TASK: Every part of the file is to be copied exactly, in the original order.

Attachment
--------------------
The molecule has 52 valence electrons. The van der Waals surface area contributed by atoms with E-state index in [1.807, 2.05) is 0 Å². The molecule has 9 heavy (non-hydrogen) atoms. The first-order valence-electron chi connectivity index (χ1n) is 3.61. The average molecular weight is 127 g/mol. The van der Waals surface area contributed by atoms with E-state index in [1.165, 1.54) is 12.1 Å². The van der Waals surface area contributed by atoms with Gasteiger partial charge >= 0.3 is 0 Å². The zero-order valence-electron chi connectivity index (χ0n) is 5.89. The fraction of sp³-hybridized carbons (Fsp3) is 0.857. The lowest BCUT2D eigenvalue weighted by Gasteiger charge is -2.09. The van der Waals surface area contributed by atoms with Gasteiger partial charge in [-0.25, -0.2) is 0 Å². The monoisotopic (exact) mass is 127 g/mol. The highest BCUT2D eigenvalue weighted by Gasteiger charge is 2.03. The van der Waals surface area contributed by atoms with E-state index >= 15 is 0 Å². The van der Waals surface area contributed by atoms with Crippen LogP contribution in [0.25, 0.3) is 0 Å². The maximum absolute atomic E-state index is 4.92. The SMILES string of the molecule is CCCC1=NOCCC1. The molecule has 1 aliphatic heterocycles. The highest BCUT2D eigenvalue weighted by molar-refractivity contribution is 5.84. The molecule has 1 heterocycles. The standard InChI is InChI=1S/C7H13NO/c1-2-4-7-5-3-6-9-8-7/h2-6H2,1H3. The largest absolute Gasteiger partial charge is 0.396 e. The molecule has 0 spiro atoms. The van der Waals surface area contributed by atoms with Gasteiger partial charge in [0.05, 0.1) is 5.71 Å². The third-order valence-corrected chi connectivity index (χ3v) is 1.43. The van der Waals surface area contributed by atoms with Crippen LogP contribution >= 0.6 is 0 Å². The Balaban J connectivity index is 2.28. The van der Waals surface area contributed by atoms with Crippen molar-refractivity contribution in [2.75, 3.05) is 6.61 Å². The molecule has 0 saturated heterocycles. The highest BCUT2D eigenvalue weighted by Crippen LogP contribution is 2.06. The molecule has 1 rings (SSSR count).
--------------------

The molecule has 52 valence electrons. The van der Waals surface area contributed by atoms with E-state index in [1.807, 2.05) is 0 Å². The molecule has 9 heavy (non-hydrogen) atoms. The first-order valence-electron chi connectivity index (χ1n) is 3.61. The average molecular weight is 127 g/mol. The van der Waals surface area contributed by atoms with E-state index in [1.165, 1.54) is 12.1 Å². The van der Waals surface area contributed by atoms with Gasteiger partial charge >= 0.3 is 0 Å². The zero-order valence-electron chi connectivity index (χ0n) is 5.89. The fraction of sp³-hybridized carbons (Fsp3) is 0.857. The lowest BCUT2D eigenvalue weighted by Gasteiger charge is -2.09. The van der Waals surface area contributed by atoms with Gasteiger partial charge in [-0.25, -0.2) is 0 Å². The monoisotopic (exact) mass is 127 g/mol. The highest BCUT2D eigenvalue weighted by Gasteiger charge is 2.03. The van der Waals surface area contributed by atoms with E-state index >= 15 is 0 Å². The van der Waals surface area contributed by atoms with Crippen LogP contribution in [0.25, 0.3) is 0 Å². The maximum absolute atomic E-state index is 4.92. The SMILES string of the molecule is CCCC1=NOCCC1. The molecule has 1 aliphatic heterocycles. The highest BCUT2D eigenvalue weighted by molar-refractivity contribution is 5.84. The molecule has 1 heterocycles. The standard InChI is InChI=1S/C7H13NO/c1-2-4-7-5-3-6-9-8-7/h2-6H2,1H3. The largest absolute Gasteiger partial charge is 0.396 e. The molecule has 0 spiro atoms. The van der Waals surface area contributed by atoms with Gasteiger partial charge in [0.05, 0.1) is 5.71 Å². The third-order valence-corrected chi connectivity index (χ3v) is 1.43. The van der Waals surface area contributed by atoms with Crippen LogP contribution >= 0.6 is 0 Å². The Balaban J connectivity index is 2.28. The van der Waals surface area contributed by atoms with Crippen molar-refractivity contribution in [2.75, 3.05) is 6.61 Å². The molecule has 0 saturated heterocycles. The highest BCUT2D eigenvalue weighted by Crippen LogP contribution is 2.06. The molecule has 1 rings (SSSR count).